Financial tech provider Broadridge announces that UBS has joined as user of its recently launched DLT-based platform for repo transactions.

The launch of the distributed ledger technology-enabled repo platform was presented by Broadridge in June. The press release then cited “success of multiple pilots with sell-side and buy-side firms”, but did not specify company names. Broadridge refers to its solution as distributed ledger repo, abbreviating it “DLR”.

“In the first week since launch, DLR has executed $31B in average daily volume,” said Broadridge on 14 June.


Now, UBS has come onto the platform as the first participant to be named (though a representative of Broadridge says to PostTrade 360° that in all, there are several entities onboarded but not disclosed). A new press release sees UBS Americas chief operating officer of group treasury Paul Chiappetta refer to the outlook for enhanced liquidity and reduction of risk as drivers.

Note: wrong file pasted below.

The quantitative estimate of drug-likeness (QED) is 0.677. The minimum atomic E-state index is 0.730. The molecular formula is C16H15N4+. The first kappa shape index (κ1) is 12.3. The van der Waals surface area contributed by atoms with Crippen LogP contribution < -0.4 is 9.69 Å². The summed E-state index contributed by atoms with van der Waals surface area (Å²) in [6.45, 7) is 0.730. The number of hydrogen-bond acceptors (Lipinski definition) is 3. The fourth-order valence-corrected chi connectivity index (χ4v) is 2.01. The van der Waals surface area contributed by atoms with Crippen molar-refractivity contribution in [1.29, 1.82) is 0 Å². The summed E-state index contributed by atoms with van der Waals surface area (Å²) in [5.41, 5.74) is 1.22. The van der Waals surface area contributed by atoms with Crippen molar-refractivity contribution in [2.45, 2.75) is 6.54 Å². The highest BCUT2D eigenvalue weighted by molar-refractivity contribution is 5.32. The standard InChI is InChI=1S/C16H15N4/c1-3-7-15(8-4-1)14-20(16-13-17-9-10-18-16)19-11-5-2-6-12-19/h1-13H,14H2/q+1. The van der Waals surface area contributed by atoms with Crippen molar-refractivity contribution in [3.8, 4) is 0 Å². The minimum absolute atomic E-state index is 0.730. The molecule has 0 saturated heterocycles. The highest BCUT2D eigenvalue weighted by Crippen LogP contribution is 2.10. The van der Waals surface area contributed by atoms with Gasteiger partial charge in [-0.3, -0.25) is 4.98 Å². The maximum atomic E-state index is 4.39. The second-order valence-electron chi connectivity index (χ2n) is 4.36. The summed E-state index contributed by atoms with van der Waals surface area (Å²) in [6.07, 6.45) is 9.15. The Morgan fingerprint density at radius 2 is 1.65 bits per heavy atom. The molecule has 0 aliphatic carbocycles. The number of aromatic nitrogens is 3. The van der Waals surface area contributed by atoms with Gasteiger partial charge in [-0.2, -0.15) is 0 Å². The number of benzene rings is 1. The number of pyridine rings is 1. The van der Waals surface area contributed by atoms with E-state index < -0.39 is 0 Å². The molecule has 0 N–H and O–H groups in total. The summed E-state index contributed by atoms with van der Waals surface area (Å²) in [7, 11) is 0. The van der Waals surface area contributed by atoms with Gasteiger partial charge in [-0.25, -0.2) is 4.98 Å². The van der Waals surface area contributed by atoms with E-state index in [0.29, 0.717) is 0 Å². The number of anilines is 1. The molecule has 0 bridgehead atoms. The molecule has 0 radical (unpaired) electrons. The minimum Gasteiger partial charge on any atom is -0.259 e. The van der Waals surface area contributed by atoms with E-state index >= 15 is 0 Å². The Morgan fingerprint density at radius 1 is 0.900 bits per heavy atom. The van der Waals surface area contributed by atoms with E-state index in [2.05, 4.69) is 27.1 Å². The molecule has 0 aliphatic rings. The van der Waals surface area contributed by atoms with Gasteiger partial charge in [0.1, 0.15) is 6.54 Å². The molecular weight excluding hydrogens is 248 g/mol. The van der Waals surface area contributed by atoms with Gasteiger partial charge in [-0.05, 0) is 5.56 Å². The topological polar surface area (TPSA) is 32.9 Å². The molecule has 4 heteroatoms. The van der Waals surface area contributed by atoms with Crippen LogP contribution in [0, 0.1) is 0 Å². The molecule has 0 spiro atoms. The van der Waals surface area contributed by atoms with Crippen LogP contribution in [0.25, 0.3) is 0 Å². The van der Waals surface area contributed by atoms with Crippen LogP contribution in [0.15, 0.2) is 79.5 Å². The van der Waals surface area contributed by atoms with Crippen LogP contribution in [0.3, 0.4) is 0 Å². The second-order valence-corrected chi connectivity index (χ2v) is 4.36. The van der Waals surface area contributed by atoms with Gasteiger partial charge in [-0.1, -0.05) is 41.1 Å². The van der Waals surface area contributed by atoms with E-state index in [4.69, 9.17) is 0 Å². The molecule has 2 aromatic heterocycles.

Lock up the asset, move its key

“DLR provides a single platform where market participants can agree, execute and settle repo transactions. Under a digital repo approach, collateral can be detached from the trade agreement, while the cash remains off-chain,” Broadridge writes.

With DLT, such as blockchain technology, repo borrowing doesn’t necessarily require the securities to be moved back and forward between money borrower and lender. Instead, the securities are immobilised while the parties exchange the contractual rights to them across the digital distributed ledger. (Similar logic applies in the area of trade collateral, where much effort could be spared if the assets would not need to be moved around. We have previously written a couple of times about HQLA-X, a startup backed by a strong financial-industry consortium.)